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Hints for Writing Your Resume/CV

For the purposes of applying to research training programs at the NIH, your resume/CV should summarize all of your experience, educational, volunteer, or work, that might help convince an NIH investigator that you would be a good addition to his/her research group.  The documents always begin with an "Education" section and end with "Publications" (if applicable).  In between, order your sections so that the reader will see those that are most important first.

Look over a simple resume. (This is a resume for a high school student, but can also be adjusted for those further in their education.)

Find additional samples of resumes, cover letters, and emails to NIH investigators here (scroll down to the end of the document).

Here are some concrete suggestions:

  • Pull out the dates so that we can see what you did when.
  • Don't include things that look like paragraphs; use bullets instead.
  • Begin each bullet with an active verb, present tense for current activities, past tense for past experiences.
  • Where possible, stress accomplishments. "Identifying" or "discovering" is much better than "studying".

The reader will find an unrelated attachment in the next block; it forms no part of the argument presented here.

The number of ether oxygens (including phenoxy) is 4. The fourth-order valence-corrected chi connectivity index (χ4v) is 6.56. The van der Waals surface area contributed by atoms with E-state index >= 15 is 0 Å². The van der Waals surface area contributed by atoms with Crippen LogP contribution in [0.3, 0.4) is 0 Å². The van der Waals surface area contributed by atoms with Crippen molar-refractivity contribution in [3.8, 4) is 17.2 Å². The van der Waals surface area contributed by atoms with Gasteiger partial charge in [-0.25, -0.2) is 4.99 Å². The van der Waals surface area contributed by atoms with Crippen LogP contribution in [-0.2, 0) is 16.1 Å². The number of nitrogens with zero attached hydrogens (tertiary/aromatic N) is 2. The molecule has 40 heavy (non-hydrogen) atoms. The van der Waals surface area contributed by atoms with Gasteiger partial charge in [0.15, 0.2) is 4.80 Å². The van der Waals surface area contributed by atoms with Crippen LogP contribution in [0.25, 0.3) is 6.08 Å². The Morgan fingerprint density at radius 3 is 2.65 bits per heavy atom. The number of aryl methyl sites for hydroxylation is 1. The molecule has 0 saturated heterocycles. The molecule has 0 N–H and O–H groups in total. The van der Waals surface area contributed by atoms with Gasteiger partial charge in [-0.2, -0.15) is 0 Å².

• Select section headings that emphasize things YOU want to emphasize: "Leadership" is far stronger than "Clubs and Leadership".
  • Order sections from most to least important for the activity to which you are applying. For SIP, that would mean "Research Experience", then "Teaching/Mentoring", then "Leadership", then "Community Service" or "Science Outreach".
  • "Honors and Awards" may not matter as much (or as much as you think).
  • Think seriously about whether to include "Technical Skills". Do this only if they are unusual. For example, being able to use Microsoft Office should not be included, but being able to use gene-sequencing software tools might be.
  • Explain terms. For example, don't just use acronymns for clubs and scholarships that may be unknown outside your school.
  • Omit the obvious. If you want to talk about running track, you don't need to tell the reader that you go to daily practices and weekly meets.

Remember, the goal is to present all your meaningful activities in a way easy for the reader to take in and in the shortest space possible. A longer resume doesn't "win".

For a much more detailed discussion of resumes and CVs, with multiple examples, take a look at the OITE Guide to Resumes and Curricula Vitae.